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The Guide's Forecast provides timely and accurate fishing information so you can catch more fish!

Captain Rob Gerlitz with a 47" sturgeon caught and released from the lower Columbia River on Saturday, July 20.

Portland/Metro - Traditionally, summer steelhead anglers are creel deep in success on the Columbia River, but a depressed return this year has limited angler's ability to bring home a prize. Passage at Bonneville is fair but warm water conditions and far fewer fish than normal will continue to challenge anglers for the remainder of the season. Rolling closures will impact angler opportunity as well so check regulations for the reach of river you choose to fish.

Fall Chinook season opens back up on the Columbia on August 1, but Chinook won't be in the Portland/Metro area for another month in catchable numbers.

The Willamette is now a warm water fishery, coho will start to show in early September.

The Clackamas and Sandy Rivers will be a summer steelhead fishery now although like the Columbia, numbers are down and so is success. In low flows, fish will be hiding in deep pools or pocket water, where they are more likely to bite. Early mornings will continue to produce the best opportunities.

Bob Rees, The Guide's ForecastThe Tillamook Report - Anglers continue to look to the salt water for salmon success but a spell of cold water inundated the coast when the northwest trade winds started up, quelling the bite for the time being. When temperatures stabilize, the bite should turn back on.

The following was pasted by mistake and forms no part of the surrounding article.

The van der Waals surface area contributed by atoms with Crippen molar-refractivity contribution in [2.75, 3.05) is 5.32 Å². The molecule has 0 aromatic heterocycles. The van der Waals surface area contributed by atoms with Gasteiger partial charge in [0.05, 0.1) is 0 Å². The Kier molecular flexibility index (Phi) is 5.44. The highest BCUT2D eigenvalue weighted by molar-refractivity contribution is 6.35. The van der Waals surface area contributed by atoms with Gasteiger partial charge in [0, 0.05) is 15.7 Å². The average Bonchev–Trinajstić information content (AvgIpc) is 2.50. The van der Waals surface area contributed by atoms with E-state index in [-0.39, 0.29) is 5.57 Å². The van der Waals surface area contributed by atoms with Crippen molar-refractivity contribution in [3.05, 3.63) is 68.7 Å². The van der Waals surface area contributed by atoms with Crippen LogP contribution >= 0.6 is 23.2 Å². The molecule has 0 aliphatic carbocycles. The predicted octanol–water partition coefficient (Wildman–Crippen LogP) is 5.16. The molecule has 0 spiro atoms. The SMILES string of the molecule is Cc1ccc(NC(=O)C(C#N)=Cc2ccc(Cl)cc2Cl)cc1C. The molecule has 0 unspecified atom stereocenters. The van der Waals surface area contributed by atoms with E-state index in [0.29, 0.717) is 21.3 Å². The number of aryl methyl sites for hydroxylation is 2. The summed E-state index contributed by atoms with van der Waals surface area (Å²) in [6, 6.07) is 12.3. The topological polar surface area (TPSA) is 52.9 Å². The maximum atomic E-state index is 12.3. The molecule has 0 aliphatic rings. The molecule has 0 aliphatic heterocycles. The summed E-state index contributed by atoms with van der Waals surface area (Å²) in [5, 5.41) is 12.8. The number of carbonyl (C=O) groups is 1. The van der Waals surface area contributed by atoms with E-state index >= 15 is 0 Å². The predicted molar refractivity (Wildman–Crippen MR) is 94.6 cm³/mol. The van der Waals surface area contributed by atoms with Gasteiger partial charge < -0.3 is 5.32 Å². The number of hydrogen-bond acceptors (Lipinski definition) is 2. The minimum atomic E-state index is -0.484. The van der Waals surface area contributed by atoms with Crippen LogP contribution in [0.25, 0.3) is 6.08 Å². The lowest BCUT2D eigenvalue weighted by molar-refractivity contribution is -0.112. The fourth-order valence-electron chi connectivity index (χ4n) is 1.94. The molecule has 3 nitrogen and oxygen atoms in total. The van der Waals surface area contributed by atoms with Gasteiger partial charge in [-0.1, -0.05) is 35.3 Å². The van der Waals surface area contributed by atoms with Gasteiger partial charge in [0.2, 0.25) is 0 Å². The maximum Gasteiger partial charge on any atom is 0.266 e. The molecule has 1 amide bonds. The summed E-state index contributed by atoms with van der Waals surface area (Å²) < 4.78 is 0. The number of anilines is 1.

Chinook are a bit more common south of Cape Falcon, but coho numbers will remain robust through the remainder of the season, which doesn't close until late August. Depoe Bay is the most productive port, followed by Newport, Pacific City and Garibaldi in order. Oregon coast coho often migrate north to their likely destination, the Columbia River and should provide improving opportunity over the next several weeks, from south to north. The sportfleet has harvested just over 30% of the quota, it's been a very productive season.

Halibut catches have remained under-whelming. Weather has been a factor for the all-depth fishery, but the nearshore fishery hasn't been impressive either. Over 80% of the quota remains unused.

Bottomfishing remains good and likely to remain that way. Ocean crabbing is fair, but crab are entering the molt.

The Astoria Report - Sturgeon fishing has been sporadic, but if you find them, action remains fantastic for fish to 8 foot in length. Fresh anchovies is producing catches from Rice Island to the Astoria Bridge, mostly in the channels of Taylor Sands.

The offshore fishery for coho experienced a hiccup when waters cooled with the change in wind direction. The red buoy line from Buoy 2 to the CR produced well for early morning anglers from day break until about 10:00 a.m. The action should pick up as fish acclimate to the cooler water temperatures and show up in greater numbers as August progresses. Chinook remain a rare catch off of the mouth of the Columbia.

Albacore showed up in force early in the week with anglers catching them trolling, jigging and deploying live bait. It's the moment many have been waiting for and action will only improve into August and September. Action is good within 30 miles of Tillamook Bay and the mouth of the Columbia.

For a more detailed report, go to >

Bob Rees is a sixth generation Oregonian and a 20-year veteran fishing guide of Oregon's Northwest region. Bob Rees' column, The Guide's Forecast, has been a trusted fishing resource for over 16 years and will appear in the Thursday edition of the Portland Tribune. He welcomes the opportunity to partner with the Portland Tribune to bring the sport fishing community timely and accurate fishing information so you can catch more fish!

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